In order to understand why Bitcoin might be of particular interest to Argentine citizens, it is first necessary to gain a general understanding of the current economic climate here. Argentina was once a world economic powerhouse, but over the past century, the nation has experienced numerous crises due to a variety of factors including political instability, foreign involvement, and globalization. Following the major crisis of 2001, major restrictions were placed on imports in an attempt to bolster the domestic economy and it has been difficult for Argentines to purchase foreign goods ever since. A decade later, in October of 2011, current President Kirschner took this a step further by placing a limit on the amount of US dollars Argentines could take out of their bank accounts. This move, which pegged the peso to the US dollar at an artificial rate of 8.5/1 has created an enormous black market for US dollars in the country.
Argentine citizens have historically always preferred to save in dollars in order to counter the rampant inflation inflicted upon the peso. For those of you without a background in economics (and because you never have to worry about this in the US!), this basically means that Argentines are always concerned about the value of their paycheck/savings account decreasing in value over time. Our research deals with digital currency adoption as a mechanism to circumvent this convoluted system of acquiring dollars. But more on that later…
As a traveler from the US or Europe in Argentina, you are at a huge advantage if you bring dollars or euros with you. That’s because Argentines want dollars, and by astutely navigating the informal market it is possible to dramatically lower your costs while in the country. As of today, January 9, the official rate–what you get from an ATM or what you get when you make a credit card charge–is 8.5 pesos/1 USD. The medium rate–what you get from a seemingly more legitimate “officina de cambio”–is around 12/1, and the Blue Rate–which you get from the arbolitos on the street of if you know about a “cueva”–is about 13.5/1.
This is a huge difference! Buenos Aires goes from being about as expensive as a mid-level European city (think Madrid or Rome) at the official exchange rate to probably cheaper than Lima, Peru or San Jose, Costa Rica at the Blue Rate.
A beer or a cup of coffee in the city is typically about 30 pesos, which at the official rate costs $3.53 usd, but at the Blue rate is only $2.22 usd.
Now take something more expensive, like dinner for two with wine at a nice “Parilla” (steakhouse). It might run you about $450 pesos in our neighborhood. That’s $53 usd at the official rate but only $33 usd at the Blue Rate. You just saved yourself $20!
Into the Lair…
Upon arrival last week, Kate and I obviously needed some pesos to buy food and whatnot, and didn’t want to use the ATMs, so we exchanged at an “oficina”. One day we were offered 12 pesos per dollar and another we were offered 12.2. A few days into our stay we befriended some people who knew of a trusted “cueva” nearby, where they had gotten a 13.2 rate. We decided to check it out.
It was located on a quiet residential street in Villa Crespo, a neighborhood directly adjacent to trendy Palermo Soho, where we’re staying. We had the address written down, and when we got close we noticed a security guard meandering around on the sidewalk. Before we even reached the guard, a man sitting on a bucket in a doorway greeted us and ushered us inside. He was very friendly and it was clear that he knew what we were looking for. We entered what seemed like a dilapidated ground-floor office, and were told to go down a hallway to a room in the back. There was a little sign prohibiting cell phone use, so we were unable to snap any pictures. The back room was dimly lit by just two candles; two men sat barely illuminated behind a heavily-tinted old-school bank teller window. They invited us forward and offered us a rate of 13.5 pesos per dollar. We gladly accepted, and received our pesos in rubber-banded stacks of 1,000. Before we could count to make sure the amount was correct, we were ushered back outside.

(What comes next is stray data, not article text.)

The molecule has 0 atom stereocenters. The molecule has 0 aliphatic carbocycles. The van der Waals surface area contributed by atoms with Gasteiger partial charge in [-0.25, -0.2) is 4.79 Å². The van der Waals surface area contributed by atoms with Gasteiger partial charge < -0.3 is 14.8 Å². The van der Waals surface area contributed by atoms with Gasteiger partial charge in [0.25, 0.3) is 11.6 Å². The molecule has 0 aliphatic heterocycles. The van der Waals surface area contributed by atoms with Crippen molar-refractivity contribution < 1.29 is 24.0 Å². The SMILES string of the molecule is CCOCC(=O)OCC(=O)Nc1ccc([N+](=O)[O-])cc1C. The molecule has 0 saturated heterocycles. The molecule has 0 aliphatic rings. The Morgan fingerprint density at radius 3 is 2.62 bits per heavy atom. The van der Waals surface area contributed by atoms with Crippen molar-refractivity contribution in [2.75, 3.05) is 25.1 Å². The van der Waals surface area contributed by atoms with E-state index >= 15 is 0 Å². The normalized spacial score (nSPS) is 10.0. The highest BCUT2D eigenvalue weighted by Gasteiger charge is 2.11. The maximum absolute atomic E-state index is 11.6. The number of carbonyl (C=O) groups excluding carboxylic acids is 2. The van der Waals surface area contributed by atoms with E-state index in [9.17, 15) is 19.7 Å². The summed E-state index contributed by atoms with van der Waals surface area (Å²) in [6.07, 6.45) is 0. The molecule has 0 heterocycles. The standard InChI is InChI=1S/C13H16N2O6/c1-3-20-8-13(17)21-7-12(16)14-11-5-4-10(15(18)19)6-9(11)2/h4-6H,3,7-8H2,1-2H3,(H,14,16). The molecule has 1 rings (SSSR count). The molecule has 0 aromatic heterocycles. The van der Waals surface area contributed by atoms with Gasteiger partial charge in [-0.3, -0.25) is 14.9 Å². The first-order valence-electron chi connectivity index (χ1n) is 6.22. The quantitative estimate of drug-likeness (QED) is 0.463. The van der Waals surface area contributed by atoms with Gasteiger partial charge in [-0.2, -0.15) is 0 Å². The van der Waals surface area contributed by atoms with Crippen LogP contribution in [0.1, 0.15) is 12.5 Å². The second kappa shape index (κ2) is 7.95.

The experience as a whole was not scary, but it was certainly a bit intimidating. However, back out on the street and around the corner we counted our pesos and the number was exactly correct. As unusual or sketchy as this experience seems, it is merely a facet of day-to-day life for many citizens here.
Argentina’s Underground Economy: Terms to Know :
Arbolito: Translates to “little trees” but refers to men and women on the street who are in the currency exchange business.
Calle Florida: Major pedestrian thoroughfare in the center of Buenos Aires where Arbolitos are known to do their business.
Cambio: Means “exchange”. As a fair-skinned, backpack-wearing person in Buenos Aires, you get constant offers to “cambio dinero”.
Cuevas: Translates to “lairs” or “caves” but in reality they are more like informal exchange houses.
Dolar Blue: They don’t use the phrase “black market” or “mercado negro” to refer to the underground exchange, instead it is called the “blue” rate.
Oficina de Cambio: These exchange offices seem to operate on the border between the legal and informal exchange. They are housed in official storefronts, and offer an exchange rate in between that of the Blue rate and the official rate.
Precio/Tasa: Both mean “rate”. When you go to exchange money, you ask them “Que precio tiene aca hoy?” or “What’s the rate (of exchange) here today?”
Uruguay: It is perfectly legal to take US dollars out of ATM machines in Uruguay, which is an hour boat ride away from Buenos Aires. Many expats and others with foreign bank accounts take the boat to Uruguay, take out US dollars there, and then return to Buenos Aires to exchange at the Blue Rate